446 F2d 18 Edwards v. J Beto
446 F.2d 18
Richard Dale EDWARDS, Petitioner-Appellant,
Dr. George J. BETO, Director, Texas Department of Corrections, Respondent-Appellee.
No. 30816 Summary Calendar.*
United States Court of Appeals, Fifth Circuit.
June 22, 1971.
Richard Dale Edwards, pro se.
Crawford C. Martin, Atty. Gen. of Texas, Howard M. Fender, Asst. Atty. Gen., Nola White, First Asst. Atty. Gen., Alfred Walker, Executive Asst. Atty. Gen., Robert C. Flowers, Asst. Atty. Gen., Austin, Tex., for appellee.
Before GEWIN, GOLDBERG and DYER, Circuit Judges.
DYER, Circuit Judge:
This is an appeal from the denial of habeas corpus relief to Edwards, a prisoner of the State of Texas. We affirm.
Edwards attacks the validity of his conviction for the murder with malice of his four-month-old son. The jury assessed Edwards' punishment at life imprisonment, to which he was sentenced on November 3, 1965. No direct appeal was taken, but Edwards exhausted other available state post-conviction remedies as required by 28 U.S.C.A. § 2254.
Two main grounds for habeas relief were presented below and are urged upon this appeal. They are: (1) that trial court erred in holding that the Edwards confession was voluntary; and (2) that the record fails to indicate that the trial judge found Edwards' confession to be voluntary beyond a reasonable doubt, following the Jackson v. Denno1 hearing at trial.
The state trial court expressly held that the confession was voluntary after having heard evidence on the issue out of the presence of the jury. Subsequently another judge of the same court, in his written reasons for denial of Edwards' state habeas petition, also held that the confession was voluntary, based on the trial record and transcript. The Texas Court of Criminal Appeals affirmed the ruling without written opinion.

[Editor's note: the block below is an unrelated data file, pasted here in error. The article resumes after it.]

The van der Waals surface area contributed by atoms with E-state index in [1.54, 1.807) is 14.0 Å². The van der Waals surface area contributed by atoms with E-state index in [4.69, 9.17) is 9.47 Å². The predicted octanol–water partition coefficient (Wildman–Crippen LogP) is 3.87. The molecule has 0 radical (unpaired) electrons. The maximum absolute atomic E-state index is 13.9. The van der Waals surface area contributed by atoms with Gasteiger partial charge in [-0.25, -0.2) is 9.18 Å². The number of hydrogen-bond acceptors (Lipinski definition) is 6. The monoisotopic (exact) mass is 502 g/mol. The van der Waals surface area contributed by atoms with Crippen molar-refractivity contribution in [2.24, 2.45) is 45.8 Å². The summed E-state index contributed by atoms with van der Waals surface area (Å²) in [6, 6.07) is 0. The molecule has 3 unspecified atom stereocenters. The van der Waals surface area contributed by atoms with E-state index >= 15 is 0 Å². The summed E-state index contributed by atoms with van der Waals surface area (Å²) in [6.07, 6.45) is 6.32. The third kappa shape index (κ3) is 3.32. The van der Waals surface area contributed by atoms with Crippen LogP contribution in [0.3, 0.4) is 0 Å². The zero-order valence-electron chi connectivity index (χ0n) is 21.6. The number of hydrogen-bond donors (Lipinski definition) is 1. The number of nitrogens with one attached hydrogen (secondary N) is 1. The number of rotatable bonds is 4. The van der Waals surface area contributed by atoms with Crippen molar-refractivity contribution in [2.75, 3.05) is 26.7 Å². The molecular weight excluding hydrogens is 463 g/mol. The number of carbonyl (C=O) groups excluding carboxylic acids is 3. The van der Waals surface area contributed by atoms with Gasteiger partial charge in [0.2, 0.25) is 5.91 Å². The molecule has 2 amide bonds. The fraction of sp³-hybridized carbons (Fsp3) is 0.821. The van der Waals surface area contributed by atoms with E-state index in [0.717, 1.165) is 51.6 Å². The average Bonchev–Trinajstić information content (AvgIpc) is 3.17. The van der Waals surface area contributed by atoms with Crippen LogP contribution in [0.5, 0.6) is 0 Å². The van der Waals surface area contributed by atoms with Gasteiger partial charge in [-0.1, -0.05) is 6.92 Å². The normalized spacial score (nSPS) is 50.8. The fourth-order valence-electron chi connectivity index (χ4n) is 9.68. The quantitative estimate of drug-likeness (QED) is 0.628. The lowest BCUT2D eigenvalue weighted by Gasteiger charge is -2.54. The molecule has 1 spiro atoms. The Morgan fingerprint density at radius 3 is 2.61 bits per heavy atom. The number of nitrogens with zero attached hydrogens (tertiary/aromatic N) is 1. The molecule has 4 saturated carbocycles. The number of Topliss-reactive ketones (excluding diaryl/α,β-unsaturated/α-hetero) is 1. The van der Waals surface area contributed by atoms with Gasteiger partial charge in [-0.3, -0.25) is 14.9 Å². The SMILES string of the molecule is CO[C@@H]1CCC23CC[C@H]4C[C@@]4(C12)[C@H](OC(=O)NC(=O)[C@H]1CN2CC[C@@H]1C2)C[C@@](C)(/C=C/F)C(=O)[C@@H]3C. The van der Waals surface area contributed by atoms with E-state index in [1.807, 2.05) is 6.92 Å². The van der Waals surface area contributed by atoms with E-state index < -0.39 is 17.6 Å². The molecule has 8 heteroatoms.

The court below summarized the evidence on the issue of voluntariness in its unreported memorandum order, and concluded that the state courts did not err in holding that the confession was voluntary. This was based on credibility choices: testimony of the police officers against that of Edwards, who was a parolee at the time of the homicide.
Rule 52(a), F.R.Civ.P., provides in part that "[f]indings of fact shall not be set aside unless clearly erroneous, and due regard shall be given to the opportunity of the trial court to judge of the credibility of the witnesses." In this case we find no clear error in the ruling of the District Court that Edwards' confession was voluntary. See Tyler v. Beto, 5 Cir. 1968, 391 F.2d 993, cert. denied 393 U.S. 1030, 89 S.Ct. 642, 21 L.Ed.2d 574; Smith v. Heard, 5 Cir. 1963, 315 F.2d 692, cert. denied 375 U.S. 883, 84 S.Ct. 154, 11 L.Ed.2d 113.